I sound, and indeed, today I am very self congratulatory.  I'd say I've come on a bit in a year of wool tribulations. Round to BG's house to drink her tea, show off and get her to take photos. From the back, see, I did copy the shoulders pretty much like the old cardi.  And the extra length does keep the draft off, as planned.  

What a smug blogger. Now I am bound to bugger the next thing up.


  1. I like it very much.So comfortable ans good looking!
    And with instructions ♥


  2. I'm amazed at how much you've achieved in the past year, and while working too. You make me feel quite lazy! Your cardigan is brilliant and really suits you. I'm not surprised you're feeling smug!!

    1. OO ta - I'm still in the throes of obsession, sooner or later will slow down. The kids suppose wool to be a substitute for their departure - actually, I like it a great deal more than cooking tea, doing lifts and standing on touchlines in all weathers.

  3. Wow, I'm blown away with what you've managed to produce here, pattern etc. having only started spinning just over a year ago - Too right you should be feeling smug with yourself :)
    It's lovely to see what the Huxtable Farm Jacob fleeces are created into.
    Lambing has just started here, my favourite time of year, it's a miracle to see the new born lambs and think that there little coats will end up keeping us warm in one way or another sometime in the future.
    For spinners this years fleeces will be available in June but I also have some washed & carded fleece ready for spinning.
    For knitters I have already machine spun Jacob/Mohair yarn and Jacob/Texel yarn.
    Well one Fran, I love your blog x

    1. Hi Jackie, thanks for posting here, I hadn't noticed you sold Jacob/Mohair yarn, but it could well give a similar effect to mine.

  4. Replies
    1. You are the maker of that classic sheep ornament! Looking at your blog, I should have known all along it had to be the creation of someone who keeps sheep herself.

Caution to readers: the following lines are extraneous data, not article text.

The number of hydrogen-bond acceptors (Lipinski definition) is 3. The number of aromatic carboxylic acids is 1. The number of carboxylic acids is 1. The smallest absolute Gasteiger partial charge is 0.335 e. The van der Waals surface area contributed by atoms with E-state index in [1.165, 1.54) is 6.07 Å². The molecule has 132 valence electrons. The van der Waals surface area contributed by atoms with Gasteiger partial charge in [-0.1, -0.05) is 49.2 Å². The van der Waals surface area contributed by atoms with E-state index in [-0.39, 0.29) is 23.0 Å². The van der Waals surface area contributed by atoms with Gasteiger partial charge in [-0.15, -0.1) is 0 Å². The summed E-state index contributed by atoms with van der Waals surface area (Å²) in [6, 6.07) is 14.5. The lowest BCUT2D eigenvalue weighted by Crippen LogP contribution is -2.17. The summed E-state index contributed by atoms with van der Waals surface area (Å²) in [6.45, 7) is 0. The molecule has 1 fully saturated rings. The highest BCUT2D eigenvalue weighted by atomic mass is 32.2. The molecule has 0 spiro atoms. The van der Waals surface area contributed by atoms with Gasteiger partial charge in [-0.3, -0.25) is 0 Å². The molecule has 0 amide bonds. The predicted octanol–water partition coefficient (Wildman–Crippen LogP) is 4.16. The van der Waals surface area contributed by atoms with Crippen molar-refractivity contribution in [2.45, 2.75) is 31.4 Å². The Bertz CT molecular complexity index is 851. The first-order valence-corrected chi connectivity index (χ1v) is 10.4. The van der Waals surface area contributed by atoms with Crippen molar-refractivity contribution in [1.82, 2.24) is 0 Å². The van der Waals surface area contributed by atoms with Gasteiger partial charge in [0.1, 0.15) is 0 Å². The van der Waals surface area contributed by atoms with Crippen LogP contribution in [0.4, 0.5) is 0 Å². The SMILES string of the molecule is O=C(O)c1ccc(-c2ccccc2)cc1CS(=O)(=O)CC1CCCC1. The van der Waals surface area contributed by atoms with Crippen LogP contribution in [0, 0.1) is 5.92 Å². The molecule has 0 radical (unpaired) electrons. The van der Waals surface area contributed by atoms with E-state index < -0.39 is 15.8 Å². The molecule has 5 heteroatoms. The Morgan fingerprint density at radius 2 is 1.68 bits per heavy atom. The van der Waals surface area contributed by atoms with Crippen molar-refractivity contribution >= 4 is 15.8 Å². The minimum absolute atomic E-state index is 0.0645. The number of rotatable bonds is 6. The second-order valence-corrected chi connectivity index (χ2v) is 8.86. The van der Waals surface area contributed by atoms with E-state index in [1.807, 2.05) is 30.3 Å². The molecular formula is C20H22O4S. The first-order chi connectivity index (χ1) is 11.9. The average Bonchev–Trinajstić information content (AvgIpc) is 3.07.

5. This comment has been removed by the author.

  6. Love the cardigan! Thanks for sharing your instructions :)

    1. Thanks - blogging a pattern means I can find it again :)

  7. This looks fab, but I'm guessing it isn't a beginner's knitting project?

  8. Hi Miri - this is a very straightforward pattern, just a lot of time spent knitting. When you are starting, it can be encouraging to get a quicker result with a small project in a thicker yarn on big needles. However, if you are up for the long haul, the only bit of this that might be vexing is the top of the sleeves.

  9. Hi- I am presently working on the first sleeve and ran into a problem. "Cast off 6 stitches at the beginning of the next two rows (57 stitches remain).
    Shape the top of the sleeve by reducing on the next 9 right side rows as follows:
    Knit 2, slip 1 k1 psso, knit to last 4 stitches, k2tog k2 (21 stitches remain)" After the cast off of 6 + 6 sts with the remaining 57 sts- decreasing 1 st at each end of the next 9 right side rows equals a total of 18 decrease sts which leaves a total of 39 remaining sts on the needle- not 21. Perhaps, did you mean "19" right side rows? I absolutely love this style cardigan and have enjoyed knitting it. I am going to hold up to the 9 right side rows on a stitch holder, start the other sleeve and await your response. Thanks so much! iris

  10. I am so sorry. I have the cardi on my lap to check against my maths. I should have written 'reducing on the next 18 rows' not 9. That does bring the stitch count down to 21 and matches the sleeve to the front and back sections. I have corrected the pattern and thanks very much for pointing this out.

    1. Thank you so so much! I can not wait to finish and wear it. Best to you! iris

  11. Just starting to knit this, it looks like it's going to be great! thanks for the pattern. I'm a bit confused with the making up (not good at written instructions lol) I don't suppose you have any additional photos of how you sew it together? thankyou :-)